One of the remarkable things about the Kodiak, other than it's low/high range and on-the-fly 2/4 wheel drive selection, is the machines overall comfort and protection for the rider in wet or muddy conditions. We rode a number of different ATVs through tight, muddy, slippery, rocky mountain trails in the rain. Though the Kodiak may not have been the absolute fastest to get from point A to Point B (it's not a slouch) it was by far the most comfortable and it kept the splashing water and mud off it's rider best. It was also easy to ride as no shifting was required. If you simply want to get through the woods to Grandmothers house in great comfort, stay clean, and not hassle with shifting - the new Year 2000 Yamaha Kodiak is for you!
I hadn't ridden a Yamaha Blaster for years. I knew the model remained unchanged except for it's colors and graphics. I could remember how much fun the little Blaster had been to ride, but how would it do with a 190 pound rider on a moto cross track?
We'll, very well thank you. It's easy and fun to ride, and the 320 pound (dry), 195cc 2-stroke engine puts out a good amount of horsepower, more in fact than I remembered. Being over 6 feet tall, the Blaster is quite small for me but it's still a blast to ride. (no pun intended) If it can be this much fun for me it's got to be even better for those who aren't so large and for riders learning how to ride sport ATVs. We don't need to claim the Blaster is a winner, it's sales numbers over the years prove that.
Last time we checked, finding a used Worrier was very difficult as nobody wants to part with their used unit. If they did, it would go fast. We've always thought of the Worrior as one of the industries best all around ATVs, and riding one again only confirmed these feelings. The 348cc 4-stroke engine puts out lots of low-end grunt as well as a healthy mid range power surge. What's not to like about an ATV with good sport riding suspension, electric start, reverse, and a 6 speed tranny?
If we loved riding sport ATVs (and we do) and had to purchase a four wheeler for getting around the farm or ranch, we'd choose the Worrier for sure. Once the chores were done we'd be out somewhere on the back 40 making a track to ride on. Our only complaint is that we'd like to see Yamaha update the low seating position on this machine. It was designed long ago and we now know that it's possible to create a more natural seating position than the Warrior offers.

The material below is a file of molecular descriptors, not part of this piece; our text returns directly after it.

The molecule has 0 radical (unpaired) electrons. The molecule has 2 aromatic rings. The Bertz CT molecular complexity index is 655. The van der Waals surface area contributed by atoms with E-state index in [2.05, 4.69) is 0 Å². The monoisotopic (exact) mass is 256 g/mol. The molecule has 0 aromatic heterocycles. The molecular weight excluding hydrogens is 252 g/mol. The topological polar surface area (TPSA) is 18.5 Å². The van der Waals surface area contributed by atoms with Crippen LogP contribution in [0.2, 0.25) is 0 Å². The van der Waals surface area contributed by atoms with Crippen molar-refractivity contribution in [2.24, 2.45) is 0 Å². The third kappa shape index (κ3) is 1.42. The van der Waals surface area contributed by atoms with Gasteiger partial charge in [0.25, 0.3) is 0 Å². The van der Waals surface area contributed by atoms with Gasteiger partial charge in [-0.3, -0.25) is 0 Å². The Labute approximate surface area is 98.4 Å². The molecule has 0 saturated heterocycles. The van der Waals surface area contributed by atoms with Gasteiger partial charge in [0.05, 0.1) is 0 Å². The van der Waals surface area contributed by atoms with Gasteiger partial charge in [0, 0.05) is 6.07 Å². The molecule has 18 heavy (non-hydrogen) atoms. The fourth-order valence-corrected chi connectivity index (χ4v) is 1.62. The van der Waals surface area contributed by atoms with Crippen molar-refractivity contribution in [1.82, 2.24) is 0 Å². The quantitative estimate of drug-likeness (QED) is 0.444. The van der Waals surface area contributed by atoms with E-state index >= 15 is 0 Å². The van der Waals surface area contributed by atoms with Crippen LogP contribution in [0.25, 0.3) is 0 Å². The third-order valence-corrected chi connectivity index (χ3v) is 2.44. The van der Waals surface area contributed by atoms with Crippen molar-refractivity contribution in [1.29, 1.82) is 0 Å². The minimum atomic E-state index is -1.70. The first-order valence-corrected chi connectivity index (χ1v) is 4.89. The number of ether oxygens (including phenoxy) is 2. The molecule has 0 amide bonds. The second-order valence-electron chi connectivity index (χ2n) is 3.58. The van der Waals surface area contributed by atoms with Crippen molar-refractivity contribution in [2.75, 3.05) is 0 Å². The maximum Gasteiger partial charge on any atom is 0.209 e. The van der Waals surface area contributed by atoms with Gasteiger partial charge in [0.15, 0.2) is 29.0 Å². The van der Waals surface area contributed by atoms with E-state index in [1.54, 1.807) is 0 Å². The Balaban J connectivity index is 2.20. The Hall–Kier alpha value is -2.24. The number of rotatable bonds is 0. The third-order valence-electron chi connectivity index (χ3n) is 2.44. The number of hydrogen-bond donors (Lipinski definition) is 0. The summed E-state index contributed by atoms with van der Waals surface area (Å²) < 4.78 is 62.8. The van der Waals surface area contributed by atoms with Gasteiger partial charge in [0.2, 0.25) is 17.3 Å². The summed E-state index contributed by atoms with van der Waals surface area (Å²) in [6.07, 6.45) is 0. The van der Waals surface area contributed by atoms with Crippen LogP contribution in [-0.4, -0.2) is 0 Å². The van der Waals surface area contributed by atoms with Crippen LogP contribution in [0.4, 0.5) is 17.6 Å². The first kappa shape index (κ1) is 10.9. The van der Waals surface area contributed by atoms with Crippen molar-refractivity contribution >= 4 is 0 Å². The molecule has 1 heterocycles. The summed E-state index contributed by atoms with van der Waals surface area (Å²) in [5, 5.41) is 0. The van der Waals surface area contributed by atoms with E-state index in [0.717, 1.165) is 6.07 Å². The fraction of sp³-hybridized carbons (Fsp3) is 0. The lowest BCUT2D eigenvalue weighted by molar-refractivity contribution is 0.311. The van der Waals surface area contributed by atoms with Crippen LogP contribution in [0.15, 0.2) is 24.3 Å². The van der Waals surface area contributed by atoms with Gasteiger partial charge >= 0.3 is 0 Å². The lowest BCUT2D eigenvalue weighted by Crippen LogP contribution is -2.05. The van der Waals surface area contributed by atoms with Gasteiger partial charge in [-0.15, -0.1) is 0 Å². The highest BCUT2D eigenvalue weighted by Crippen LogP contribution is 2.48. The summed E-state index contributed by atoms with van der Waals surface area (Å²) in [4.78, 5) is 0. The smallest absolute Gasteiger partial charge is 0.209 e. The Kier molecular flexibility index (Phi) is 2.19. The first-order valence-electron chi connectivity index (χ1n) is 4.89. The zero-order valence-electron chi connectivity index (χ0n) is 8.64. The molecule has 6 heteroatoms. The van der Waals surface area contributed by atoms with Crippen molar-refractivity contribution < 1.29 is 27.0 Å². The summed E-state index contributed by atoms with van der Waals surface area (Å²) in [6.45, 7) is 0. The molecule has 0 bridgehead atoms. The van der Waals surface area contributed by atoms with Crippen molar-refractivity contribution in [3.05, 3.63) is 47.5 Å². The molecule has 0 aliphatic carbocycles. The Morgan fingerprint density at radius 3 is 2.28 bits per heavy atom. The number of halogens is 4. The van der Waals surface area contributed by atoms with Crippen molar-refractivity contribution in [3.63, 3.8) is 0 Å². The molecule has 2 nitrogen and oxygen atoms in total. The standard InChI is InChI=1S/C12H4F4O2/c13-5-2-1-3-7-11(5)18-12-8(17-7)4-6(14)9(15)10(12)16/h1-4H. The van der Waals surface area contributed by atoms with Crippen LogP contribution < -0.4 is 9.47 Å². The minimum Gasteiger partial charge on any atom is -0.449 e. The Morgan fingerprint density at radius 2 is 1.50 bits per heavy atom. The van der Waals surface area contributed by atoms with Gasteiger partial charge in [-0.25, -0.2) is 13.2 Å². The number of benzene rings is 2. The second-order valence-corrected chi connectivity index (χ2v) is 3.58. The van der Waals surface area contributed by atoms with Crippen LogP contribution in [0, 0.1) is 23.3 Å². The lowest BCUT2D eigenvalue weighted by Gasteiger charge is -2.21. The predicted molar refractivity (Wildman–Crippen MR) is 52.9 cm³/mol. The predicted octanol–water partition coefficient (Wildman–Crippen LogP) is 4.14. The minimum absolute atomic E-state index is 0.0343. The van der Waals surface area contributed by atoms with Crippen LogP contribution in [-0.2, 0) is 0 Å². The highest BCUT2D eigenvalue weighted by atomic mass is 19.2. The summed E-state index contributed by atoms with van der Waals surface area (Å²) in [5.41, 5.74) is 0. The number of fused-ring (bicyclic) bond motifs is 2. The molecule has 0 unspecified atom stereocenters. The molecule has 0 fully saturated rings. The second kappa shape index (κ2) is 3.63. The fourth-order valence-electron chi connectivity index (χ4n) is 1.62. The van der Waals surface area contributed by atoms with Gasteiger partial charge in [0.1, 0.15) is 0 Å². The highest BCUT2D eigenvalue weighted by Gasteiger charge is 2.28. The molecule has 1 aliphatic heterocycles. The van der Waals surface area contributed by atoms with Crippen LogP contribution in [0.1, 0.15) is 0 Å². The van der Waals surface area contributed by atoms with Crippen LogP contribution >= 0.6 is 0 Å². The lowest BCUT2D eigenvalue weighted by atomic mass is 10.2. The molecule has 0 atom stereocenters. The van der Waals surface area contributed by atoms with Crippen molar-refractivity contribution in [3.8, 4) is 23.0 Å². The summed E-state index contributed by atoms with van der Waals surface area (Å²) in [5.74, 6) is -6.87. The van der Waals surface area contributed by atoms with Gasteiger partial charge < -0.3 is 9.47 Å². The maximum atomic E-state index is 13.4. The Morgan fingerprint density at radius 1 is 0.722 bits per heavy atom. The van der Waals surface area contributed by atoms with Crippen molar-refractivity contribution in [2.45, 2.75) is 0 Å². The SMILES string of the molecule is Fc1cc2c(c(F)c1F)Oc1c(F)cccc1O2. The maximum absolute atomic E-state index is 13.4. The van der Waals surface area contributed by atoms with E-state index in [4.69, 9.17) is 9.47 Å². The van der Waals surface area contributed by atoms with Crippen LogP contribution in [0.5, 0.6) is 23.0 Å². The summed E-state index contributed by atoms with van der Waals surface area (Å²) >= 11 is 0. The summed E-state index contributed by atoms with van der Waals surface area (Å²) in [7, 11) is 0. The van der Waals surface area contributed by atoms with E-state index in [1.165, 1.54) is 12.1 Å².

Long live the liquid-cooled 2-stroke, twin-cylinder, 347cc Yamaha Banshee. How long can Yamaha keep selling this older model? Ride one and you'll answer "forever". Before you ride one however, you'd better be quite adept at riding ATVs or you'll find that you and the Banshee soon part company. This one's for advanced riders only. Just punch the thumb throttle and you'll know full well what we speak of, as the Banshee is one heck of a quick ride.
Acceleration provided by this twin-cylinder two-stroke is most excellent. If you're asleep at the switch it will wake you up. If you're a power junkie you'll get your fix.
In racing circles it would be called big and heavy as this sporty ATV is limited by it's weight and overall size. In recreational sport rider circles it would be labeled stable and awesomely fast. We rode it around a smooth outdoor mx track in Washington state and found it to be great and addictive fun. Long live the Banshee!